Anthony: The way that we go about doing that is by having a behaviorally-informed hiring process that also builds in some equity lenses to the way that we talk about hiring. As everyone I think in the room can attest to, our hiring process is long and maybe painful at times, but it’s designed in that way so that we can be sure that we’re selecting the right folks. It’s not 100% hit rate, but it’s important to us that people invest in coming here. So it’s a four-stage process. Everything is Rubric-screened and oriented towards the competencies that we know are needed for people to succeed here. Including people giving us a piece of work in miniature when they’re asked to do a case study. We make sure that people, to the best capacity that we can, come here equipped to do the work, including fitting into the culture.
Uyhun: part of the reason that we do that is that we know that through the hiring process, certain human biases can creep in where we begin to evaluate people not on their ability or merit but by other factors that may not matter to how well they’re actually doing their job. And Rubric scoring during these steps in our process is the way we actually mitigate those biases creeping in. This is just an example. We’re a behavioral design firm, and we’re applying the research in behavioral science to everything that we’re doing.
Jackie: This is particularly how we deal with conflict. To provide an anecdote, four years ago in one of our retreats, it had surfaced that some junior team members wanted a better way to express issues and bring up problems to the senior team. They spent a long time defining what exactly is the problem here, then diagnosing what are the factors— behavioral or structural— behind this issue, talking about potential solutions, and then actually testing them out. What they came up with was office hours. They now send out every week the sign-up sheet for all of the senior team members. You can sign up to have these office hour sessions and just talk with a senior team.
Liana: That said, it’s also really nice that we get things like a fitness reimbursement each month to take care of ourselves— for fitness classes or a gym membership or a bike or whatever you want to use that for. So, I really like that balance of doing good for others and then taking care of our own health by the organization. Sriram: Something that I noticed during hiring. Before starting, but after getting an offer, was salaries and the general back and forth that happens, except that there wasn’t a back and forth, which I really appreciated because I’m a philosophy nerd, and I have strong ideals about how we should not only be transparent but also avoid biases in how we’re remunerating people. And ideas42 has a published Rubric that everybody can see what everybody is paid depending on their rank. There is no leeway on that matter. These are set numbers.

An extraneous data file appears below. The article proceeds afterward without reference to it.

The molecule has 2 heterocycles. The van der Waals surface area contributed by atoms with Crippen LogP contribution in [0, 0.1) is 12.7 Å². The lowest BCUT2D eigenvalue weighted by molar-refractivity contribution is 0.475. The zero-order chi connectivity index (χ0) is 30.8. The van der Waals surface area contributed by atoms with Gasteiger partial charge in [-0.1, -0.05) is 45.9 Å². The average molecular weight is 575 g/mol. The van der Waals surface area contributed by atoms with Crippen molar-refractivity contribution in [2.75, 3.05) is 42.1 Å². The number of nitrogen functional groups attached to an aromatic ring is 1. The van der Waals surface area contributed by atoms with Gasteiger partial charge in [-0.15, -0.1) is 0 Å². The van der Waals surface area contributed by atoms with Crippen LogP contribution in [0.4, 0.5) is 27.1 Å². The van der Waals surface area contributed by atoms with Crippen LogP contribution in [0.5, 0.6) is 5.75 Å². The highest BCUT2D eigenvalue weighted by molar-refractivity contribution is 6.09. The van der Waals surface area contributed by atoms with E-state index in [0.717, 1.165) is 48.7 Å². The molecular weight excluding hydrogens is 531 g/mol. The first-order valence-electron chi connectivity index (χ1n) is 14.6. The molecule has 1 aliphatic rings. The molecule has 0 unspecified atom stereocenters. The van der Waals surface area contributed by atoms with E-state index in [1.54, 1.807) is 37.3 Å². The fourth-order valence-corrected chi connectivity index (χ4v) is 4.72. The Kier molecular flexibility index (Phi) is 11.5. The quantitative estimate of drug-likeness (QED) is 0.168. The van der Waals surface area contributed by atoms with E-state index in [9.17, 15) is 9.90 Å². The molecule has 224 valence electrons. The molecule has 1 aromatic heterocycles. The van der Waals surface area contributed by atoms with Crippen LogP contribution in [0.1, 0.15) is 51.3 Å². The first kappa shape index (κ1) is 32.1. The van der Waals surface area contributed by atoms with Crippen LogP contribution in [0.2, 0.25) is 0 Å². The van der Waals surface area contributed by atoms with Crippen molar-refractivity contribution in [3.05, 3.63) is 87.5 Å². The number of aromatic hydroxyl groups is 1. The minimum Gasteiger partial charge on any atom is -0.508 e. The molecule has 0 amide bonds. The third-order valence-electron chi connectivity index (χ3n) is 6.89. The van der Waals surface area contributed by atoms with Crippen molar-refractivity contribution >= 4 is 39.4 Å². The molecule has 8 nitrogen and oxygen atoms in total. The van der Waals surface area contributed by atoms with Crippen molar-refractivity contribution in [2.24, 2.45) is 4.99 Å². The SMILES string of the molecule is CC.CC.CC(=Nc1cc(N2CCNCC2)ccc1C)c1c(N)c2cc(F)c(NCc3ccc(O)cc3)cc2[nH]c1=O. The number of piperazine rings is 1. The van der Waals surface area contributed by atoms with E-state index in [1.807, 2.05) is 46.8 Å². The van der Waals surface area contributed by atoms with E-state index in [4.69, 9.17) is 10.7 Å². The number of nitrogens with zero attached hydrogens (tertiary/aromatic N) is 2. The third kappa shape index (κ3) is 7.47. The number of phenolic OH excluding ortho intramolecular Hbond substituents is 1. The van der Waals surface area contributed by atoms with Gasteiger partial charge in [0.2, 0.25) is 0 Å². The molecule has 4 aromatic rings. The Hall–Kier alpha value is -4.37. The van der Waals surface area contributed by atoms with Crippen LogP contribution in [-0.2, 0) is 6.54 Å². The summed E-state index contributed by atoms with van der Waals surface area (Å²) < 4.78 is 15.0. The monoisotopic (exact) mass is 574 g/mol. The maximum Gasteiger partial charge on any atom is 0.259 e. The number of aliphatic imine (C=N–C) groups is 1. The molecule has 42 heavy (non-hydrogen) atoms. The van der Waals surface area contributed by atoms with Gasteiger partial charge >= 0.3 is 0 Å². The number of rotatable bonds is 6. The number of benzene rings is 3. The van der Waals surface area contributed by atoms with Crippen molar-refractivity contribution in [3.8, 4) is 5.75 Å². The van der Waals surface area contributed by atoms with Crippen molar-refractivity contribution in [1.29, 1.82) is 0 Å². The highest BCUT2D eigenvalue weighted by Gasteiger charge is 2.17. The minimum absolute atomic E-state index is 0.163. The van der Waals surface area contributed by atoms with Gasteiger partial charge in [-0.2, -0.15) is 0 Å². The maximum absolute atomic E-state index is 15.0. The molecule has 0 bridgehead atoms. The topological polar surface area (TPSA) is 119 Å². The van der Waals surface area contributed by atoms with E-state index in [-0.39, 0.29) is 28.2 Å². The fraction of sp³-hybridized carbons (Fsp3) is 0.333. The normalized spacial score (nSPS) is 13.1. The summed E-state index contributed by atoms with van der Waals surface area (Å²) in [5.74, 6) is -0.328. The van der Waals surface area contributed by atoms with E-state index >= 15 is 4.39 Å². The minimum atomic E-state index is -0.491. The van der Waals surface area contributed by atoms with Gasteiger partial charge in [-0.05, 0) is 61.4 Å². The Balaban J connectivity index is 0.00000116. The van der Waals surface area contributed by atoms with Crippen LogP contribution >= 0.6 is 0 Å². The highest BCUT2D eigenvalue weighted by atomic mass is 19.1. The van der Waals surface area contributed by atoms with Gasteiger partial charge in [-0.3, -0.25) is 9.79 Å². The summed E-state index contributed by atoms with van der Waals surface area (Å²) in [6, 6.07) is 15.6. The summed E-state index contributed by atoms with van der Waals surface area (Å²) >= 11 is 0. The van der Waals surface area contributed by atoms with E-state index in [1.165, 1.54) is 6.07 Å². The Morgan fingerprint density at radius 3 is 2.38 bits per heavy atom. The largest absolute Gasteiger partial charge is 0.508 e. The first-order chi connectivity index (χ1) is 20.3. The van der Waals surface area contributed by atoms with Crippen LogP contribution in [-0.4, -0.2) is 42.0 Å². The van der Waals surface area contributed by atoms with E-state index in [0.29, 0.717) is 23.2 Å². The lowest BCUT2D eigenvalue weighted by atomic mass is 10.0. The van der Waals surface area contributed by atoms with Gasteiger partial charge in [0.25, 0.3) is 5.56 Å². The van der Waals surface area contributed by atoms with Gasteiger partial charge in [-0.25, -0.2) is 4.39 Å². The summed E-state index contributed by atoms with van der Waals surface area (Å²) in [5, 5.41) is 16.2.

Rahin: So I would love it when we’d get into the test phase and then I could just sit and try to figure out how to run code or what not. But it really forced me because for most of the projects, one person is involved through all the stages, it forced me to get out of my comfort zone and learn how to do qualitative interviews, how to speak with people, how to manage partner relationships. It really set the stage for me to be more confident and better in my work and really see the different aspects involved a project and not get siloed in just one skill set.
Alex: I think that our mission often is not to focus on the individuals within the teams but to think really about the progress of the project itself. When the team succeeds everybody does succeed. We can all congratulate ourselves. But I also think, the flipside of this is in terms of our own personal development, we’re often really seeking out criticism not because we think that criticizing people is good inherently but because in order for us to make those changes and learn, it’s really important for us to be able to receive that kind of feedback. One of the other thing that’s great about this organization is that we are trying to engender a culture of psychological safety that enables that to occur in a fluid way, so that when criticism is provided, it’s not about as being a constructive piece of personal development as opposed to sniping or something.
Vivien: This happens I think constantly through emails. When someone else has done something, and I’m sharing it, I mention their name. It’s not my work, and we always make sure that during calls and we’re talking with partners, where we’re talking about developments, the person who owns that and who is responsible for it is the one who’s going to talk about it …and sort of get to experience that moment of other people being excited about the work you’re doing, or having more questions, or wanting to know more because I think that that’s sort of where you get the most enjoyment out of your own work… but also the way that you can get recognized across the organization. And this happens at presentations too. We always have people present the work they’ve done, and we always mention the rest of our team.
Denver: I wanna thanks Mitra Salasel for arranging my visit and to all those who participate in this piece: Liana Johnson, Sriram Sridharan, Rahin Khandker, Anthony Barrows, Uyhun Ung, Jackie Lefkowitz, Alex Blau, and Vivien Caetano. To hear this again, read the transcript, or see pictures of the participants and the offices, just come to denver-frederick.com and where we’ll have a link there to my full interview with Josh Wright the Executive Director of Ideas42.